Who Is the World's Leading Sponsor of Terrorism? Iran? Saudi Arabia? Or the US?
November 3, 2018
Martin Williams / Channel4.com & Jonah Shepp / New York Magazine & Wikipedia
Donald Trump has claimed that Iran is the world's "leading state sponsor of terror." But is that fair? Before he became president, Trump said the "world's biggest funder of terrorism" was Saudi Arabia! An honest look at history over the past century would suggest the leading sponsor of global terrorism -- both by direct attacks and interventions and by training and arming proxy "rebel" terrorist armies -- has been the United States of America.
Is Iran Really 'The World's Leading State Sponsor of Terror'?
Martin Williams / FactCheck: Channel4.com
"[L]ook at Saudi Arabia. It is the world's biggest funder of terrorism.
Saudi Arabia funnels our petrodollars -- our very own money --
to fund the terrorists that seek to destroy our people."
-- Donald Trump, 2015
LONDON (May 10, 2018) -- President Trump has claimed that Iran is the world's "leading state sponsor of terror."
But is that fair?
Before he became president, Trump said the "world's biggest funder of terrorism" was Saudi Arabia -- not Iran. So is his latest claim is just political rhetoric?
There are no "right" or "wrong" answers here, because it depends how we interpret Trump's claim. For instance, does "leading sponsor" mean the country that channels the most cash to terrorist groups? Or does it refer to the biggest strategic threat to America?
And which groups are being counted as "terrorists"? The term is the subject of frequent debate; it's often said that one person's terrorist is another person's freedom fighter.
Because of these ambiguities, the issue will ultimately come down to personal opinion. But here are some factors we think are important.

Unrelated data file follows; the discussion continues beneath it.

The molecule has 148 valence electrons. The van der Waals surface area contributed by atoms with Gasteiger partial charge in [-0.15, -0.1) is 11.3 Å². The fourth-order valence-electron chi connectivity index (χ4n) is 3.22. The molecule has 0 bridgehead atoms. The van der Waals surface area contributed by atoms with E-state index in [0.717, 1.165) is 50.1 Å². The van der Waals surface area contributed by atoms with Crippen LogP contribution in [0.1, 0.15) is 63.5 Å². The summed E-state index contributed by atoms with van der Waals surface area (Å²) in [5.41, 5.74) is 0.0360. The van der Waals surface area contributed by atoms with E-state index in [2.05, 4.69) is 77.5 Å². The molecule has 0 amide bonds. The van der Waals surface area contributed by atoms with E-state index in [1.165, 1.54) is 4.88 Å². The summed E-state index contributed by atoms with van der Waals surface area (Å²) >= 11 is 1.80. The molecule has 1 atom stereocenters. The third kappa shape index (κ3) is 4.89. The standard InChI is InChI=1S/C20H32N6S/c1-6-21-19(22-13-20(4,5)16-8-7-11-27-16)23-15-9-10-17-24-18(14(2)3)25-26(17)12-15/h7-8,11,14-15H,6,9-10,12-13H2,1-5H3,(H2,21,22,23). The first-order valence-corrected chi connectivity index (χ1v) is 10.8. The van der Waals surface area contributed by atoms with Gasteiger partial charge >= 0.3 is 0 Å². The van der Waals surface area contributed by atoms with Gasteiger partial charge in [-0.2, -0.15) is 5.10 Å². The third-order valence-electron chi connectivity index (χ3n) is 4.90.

The US List of 'State Sponsors of Terror'
Every year, the US Secretary of State publishes a list of countries that are deemed to be "state sponsors of terror", which have "repeatedly provided support for acts of international terrorism".
At the moment, four countries are named: North Korea, Iran, Sudan and Syria.
America's annual terrorism report (last published in July 2017) describes Iran as "the foremost state sponsor of terrorism", adding that "groups supported by Iran maintained their capability to threaten US interests and allies".
So, if Trump's claim is assessed purely against his own government's reports, then he is correct. But many would argue that the reality is more complicated than that.
This is not the first time President Trump has thrown this accusation at Iran. Last year, he said: "The regime remains the world's leading state sponsor of terrorism, and provides assistance to al-Qaeda, the Taliban, Hezbollah, Hamas, and other terrorist networks."
His defence secretary, James Mattis, and Mike Pompeo, who is now US Secretary of State, have also made similar statements.
They have been repeated here in the UK, too. Writing in the Times in 2016, the Conservative's Michael Gove said: "The Khomeinist rulers of the Islamic Republic have been identified by the US state department as the world's principal state sponsors of terrorism."
But other countries have also had this accusation thrown at them -- including by Donald Trump himself.
In his 2015 book, Time to Get Tough, which was published ahead of the presidential election, Trump wrote: "Then look at Saudi Arabia. It is the world's biggest funder of terrorism. Saudi Arabia funnels our petrodollars -- our very own money -- to fund the terrorists that seek to destroy our people, while the Saudis rely on us to protect them."
To support this, he cites a 2010 article from the Independent, which reports on a secret memo written by the then Secretary of State, Hillary Clinton.
The memo, published by WikiLeaks, says Saudi donors "constitute the most significant source of funding to Sunni terrorist groups worldwide".
Despite some positive steps made by the regime, the memo says: "It has been an ongoing challenge to persuade Saudi officials to treat terrorist financing emanating from Saudi Arabia as a strategic priority."
Clinton said that Saudi Arabia provided "a critical financial support base for al-Qa'ida, the Taliban, Lashkar-e-Toiba and other terrorist groups, including Hamas, which probably raise millions of dollars annually from Saudi sources."
As well as the claim in his book, before becoming president Trump tweeted: "Saudi Arabia is already paying ISIS." He also said that Saudi Arabia wants "women as slaves and to kill gays".
But, despite the position he took on Saudi Arabia prior to becoming president, Trump has not added Saudi Arabia to the official list of state sponsors of terrorism -- let alone maintained his claim that they are the world's biggest terror sponsors.